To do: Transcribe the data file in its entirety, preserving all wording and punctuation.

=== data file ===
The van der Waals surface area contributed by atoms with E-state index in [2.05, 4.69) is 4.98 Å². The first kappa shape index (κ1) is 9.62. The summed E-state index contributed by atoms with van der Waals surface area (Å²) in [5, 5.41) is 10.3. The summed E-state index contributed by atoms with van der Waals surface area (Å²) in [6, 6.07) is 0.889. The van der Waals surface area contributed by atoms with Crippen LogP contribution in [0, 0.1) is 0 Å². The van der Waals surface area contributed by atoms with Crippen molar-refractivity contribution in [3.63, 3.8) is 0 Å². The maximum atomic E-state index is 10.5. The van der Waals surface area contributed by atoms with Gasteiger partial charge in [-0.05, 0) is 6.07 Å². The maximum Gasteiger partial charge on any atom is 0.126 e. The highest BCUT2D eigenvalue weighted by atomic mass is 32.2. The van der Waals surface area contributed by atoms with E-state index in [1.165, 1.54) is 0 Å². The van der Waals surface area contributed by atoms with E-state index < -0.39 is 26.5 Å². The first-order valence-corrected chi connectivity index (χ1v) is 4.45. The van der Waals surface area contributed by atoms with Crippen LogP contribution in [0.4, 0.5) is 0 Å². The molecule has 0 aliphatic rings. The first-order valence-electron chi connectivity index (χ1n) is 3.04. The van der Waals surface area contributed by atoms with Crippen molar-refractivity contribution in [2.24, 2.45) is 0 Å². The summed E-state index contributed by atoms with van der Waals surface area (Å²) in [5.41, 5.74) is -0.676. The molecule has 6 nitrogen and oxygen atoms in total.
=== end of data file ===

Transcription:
The van der Waals surface area contributed by atoms with E-state index in [2.05, 4.69) is 4.98 Å². The first kappa shape index (κ1) is 9.62. The summed E-state index contributed by atoms with van der Waals surface area (Å²) in [5, 5.41) is 10.3. The summed E-state index contributed by atoms with van der Waals surface area (Å²) in [6, 6.07) is 0.889. The van der Waals surface area contributed by atoms with Crippen LogP contribution in [0, 0.1) is 0 Å². The van der Waals surface area contributed by atoms with Crippen molar-refractivity contribution in [3.63, 3.8) is 0 Å². The maximum atomic E-state index is 10.5. The van der Waals surface area contributed by atoms with Gasteiger partial charge in [-0.05, 0) is 6.07 Å². The maximum Gasteiger partial charge on any atom is 0.126 e. The highest BCUT2D eigenvalue weighted by atomic mass is 32.2. The van der Waals surface area contributed by atoms with E-state index in [1.165, 1.54) is 0 Å². The van der Waals surface area contributed by atoms with E-state index < -0.39 is 26.5 Å². The first-order valence-corrected chi connectivity index (χ1v) is 4.45. The van der Waals surface area contributed by atoms with Crippen LogP contribution in [0.4, 0.5) is 0 Å². The molecule has 0 aliphatic rings. The first-order valence-electron chi connectivity index (χ1n) is 3.04. The van der Waals surface area contributed by atoms with Crippen molar-refractivity contribution in [2.24, 2.45) is 0 Å². The summed E-state index contributed by atoms with van der Waals surface area (Å²) in [5.41, 5.74) is -0.676. The molecule has 6 nitrogen and oxygen atoms in total.